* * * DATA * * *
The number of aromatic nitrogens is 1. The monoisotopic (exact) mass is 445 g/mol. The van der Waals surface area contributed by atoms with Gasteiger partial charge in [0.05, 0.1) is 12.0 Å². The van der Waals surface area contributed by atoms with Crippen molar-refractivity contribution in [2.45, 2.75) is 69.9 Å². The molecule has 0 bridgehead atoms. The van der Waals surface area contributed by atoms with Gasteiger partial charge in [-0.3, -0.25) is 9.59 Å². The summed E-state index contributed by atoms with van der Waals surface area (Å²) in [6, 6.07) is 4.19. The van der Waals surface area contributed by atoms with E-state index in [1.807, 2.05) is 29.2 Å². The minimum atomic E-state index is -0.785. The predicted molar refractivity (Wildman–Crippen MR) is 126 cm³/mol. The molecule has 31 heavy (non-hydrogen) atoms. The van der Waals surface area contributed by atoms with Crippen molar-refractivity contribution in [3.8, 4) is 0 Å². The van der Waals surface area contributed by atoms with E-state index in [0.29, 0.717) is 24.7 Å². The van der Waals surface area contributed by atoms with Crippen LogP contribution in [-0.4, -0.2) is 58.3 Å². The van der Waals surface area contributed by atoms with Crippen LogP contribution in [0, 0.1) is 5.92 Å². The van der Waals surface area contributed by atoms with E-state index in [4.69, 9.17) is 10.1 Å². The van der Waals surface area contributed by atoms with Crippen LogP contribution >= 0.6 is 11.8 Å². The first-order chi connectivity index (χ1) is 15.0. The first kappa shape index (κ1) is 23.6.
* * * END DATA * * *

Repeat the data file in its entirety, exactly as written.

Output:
The number of aromatic nitrogens is 1. The monoisotopic (exact) mass is 445 g/mol. The van der Waals surface area contributed by atoms with Gasteiger partial charge in [0.05, 0.1) is 12.0 Å². The van der Waals surface area contributed by atoms with Crippen molar-refractivity contribution in [2.45, 2.75) is 69.9 Å². The molecule has 0 bridgehead atoms. The van der Waals surface area contributed by atoms with Gasteiger partial charge in [-0.3, -0.25) is 9.59 Å². The summed E-state index contributed by atoms with van der Waals surface area (Å²) in [6, 6.07) is 4.19. The van der Waals surface area contributed by atoms with E-state index in [1.807, 2.05) is 29.2 Å². The minimum atomic E-state index is -0.785. The predicted molar refractivity (Wildman–Crippen MR) is 126 cm³/mol. The molecule has 31 heavy (non-hydrogen) atoms. The van der Waals surface area contributed by atoms with Crippen molar-refractivity contribution in [3.8, 4) is 0 Å². The van der Waals surface area contributed by atoms with E-state index in [0.29, 0.717) is 24.7 Å². The van der Waals surface area contributed by atoms with Crippen LogP contribution in [-0.4, -0.2) is 58.3 Å². The van der Waals surface area contributed by atoms with Crippen LogP contribution in [0, 0.1) is 5.92 Å². The van der Waals surface area contributed by atoms with E-state index in [4.69, 9.17) is 10.1 Å². The van der Waals surface area contributed by atoms with Crippen LogP contribution >= 0.6 is 11.8 Å². The first-order chi connectivity index (χ1) is 15.0. The first kappa shape index (κ1) is 23.6.